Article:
Joanne Pham

Associate, Patent Attorney

"Since starting at Reddie & Grose, I have not stopped using my technical knowledge. Instead, I apply my technical knowledge in ways that may seem less traditional."

  • Location: London
  • University: University of Cambridge
  • Degree: MSci Natural Sciences (Materials Science)
  • Career sectors: Patents
  • Areas of specialism: Physics 

Why did you choose a job in this sector/profession?

I often get asked about how I found myself in the legal profession after graduating with a science degree. The profession is very technical and to become a qualified patent attorney, a science degree is either required, or strongly preferred. Since starting at Reddie & Grose, I have not stopped using my technical knowledge. Instead, I apply my technical knowledge in ways that may seem less traditional.

I first encountered Intellectual Property through a short course offered as part of my degree. At the time, I was not yet seriously thinking about my career prospects. However, I did know that I did not want to stay in academia and becoming a patent attorney would tick that box. 

When I eventually got round to it, I researched more about the profession and applied to attend an open day offered by one of the firms. At the open day, there was strong emphasis on how if you have a curiosity for ‘how things work’, then this could be the profession for you. Realising that I enjoy watching shows from ‘How It’s Made’ to cooking shows on how to make gourmet versions of childhood snacks, it became apparent that I do have such curiosity.  After a few years of being in the profession, I can now say that this is the profession for me

How did you get your job at Reddie & Grose?

I knew I wanted to work in London and for a medium to large sized firm and started applying from there. The application process at Reddie & Grose was straightforward and started off with an online application form. Thanks to that, it turns out that Reddie & Grose was the first firm that I applied to. 

The HR team at Reddie & Grose were very efficient and I quickly had a first interview lined up. On the day, I had to do a technical written task prior to the first interview with one of the firm’s Partners. Before I knew it, I had a second interview arranged. The second interview was more technical and the written task I previously completed formed the basis for discussion.

This was followed by coffee with some of the firm’s current trainees. Here, the tables turned and I became the one asking questions. The coffee was informal and I found out more about the ins and outs of working at Reddie & Grose. When the offer came around, I quickly accepted.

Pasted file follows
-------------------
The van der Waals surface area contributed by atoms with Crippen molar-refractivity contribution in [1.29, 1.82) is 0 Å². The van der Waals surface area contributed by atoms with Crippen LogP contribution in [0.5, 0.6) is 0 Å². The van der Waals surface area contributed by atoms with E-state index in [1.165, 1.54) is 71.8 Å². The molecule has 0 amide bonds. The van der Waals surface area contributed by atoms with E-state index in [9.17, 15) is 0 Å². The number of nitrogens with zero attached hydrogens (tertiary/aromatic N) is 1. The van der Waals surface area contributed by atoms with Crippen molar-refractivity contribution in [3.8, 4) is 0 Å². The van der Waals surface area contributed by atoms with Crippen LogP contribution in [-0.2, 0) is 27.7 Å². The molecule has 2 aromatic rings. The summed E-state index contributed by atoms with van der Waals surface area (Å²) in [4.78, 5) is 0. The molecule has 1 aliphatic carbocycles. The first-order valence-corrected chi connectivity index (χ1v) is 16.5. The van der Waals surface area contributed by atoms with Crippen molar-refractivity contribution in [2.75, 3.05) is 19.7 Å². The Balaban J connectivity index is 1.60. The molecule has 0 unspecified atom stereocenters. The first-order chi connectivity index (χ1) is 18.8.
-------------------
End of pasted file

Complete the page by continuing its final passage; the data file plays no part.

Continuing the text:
What are your main duties/ roles?

Each day at work is different for me. 

On a certain day, I may be talking to inventors to discuss a new invention before I sit down and draft a patent application directed at the new invention. On another day, I may be devising a patent prosecution strategy to overcome any hurdles that may present in the process of getting a patent application to grant. On a different day, I may be corresponding with patent attorneys in other countries as part of managing a multi-national corporation client’s patent portfolio.  My role does not end once a patent has been granted and I can find myself in opposition proceedings either defending my client’s patent or attacking their competitor’s patent. 

The variety in the types of work involved in this profession keeps it exciting. In addition, the combination of utilising my technical skills to understand and explain an invention and business skills to obtain appropriate patent protection for my client is a reason why I enjoy my job. 

Do you have any advice for anyone wanting to get into the industry?

I found the open days offered by some firms very informative and you should definitely try to attend one of these. The profession is deadline driven and you will need to be able to prioritise workload in this type of environment. The job involves a lot of reading and writing (some people would call patent attorneys professional letter writers), so be prepared.

With regards to advice on the application process, the job is technical and you need to be able to break down ‘how things work’ in a way that is clear and precise. Practice doing this with everyday objects. It is very competitive to get a trainee patent attorney role, so do apply to many firms and tailor your application to each firm. Good luck!

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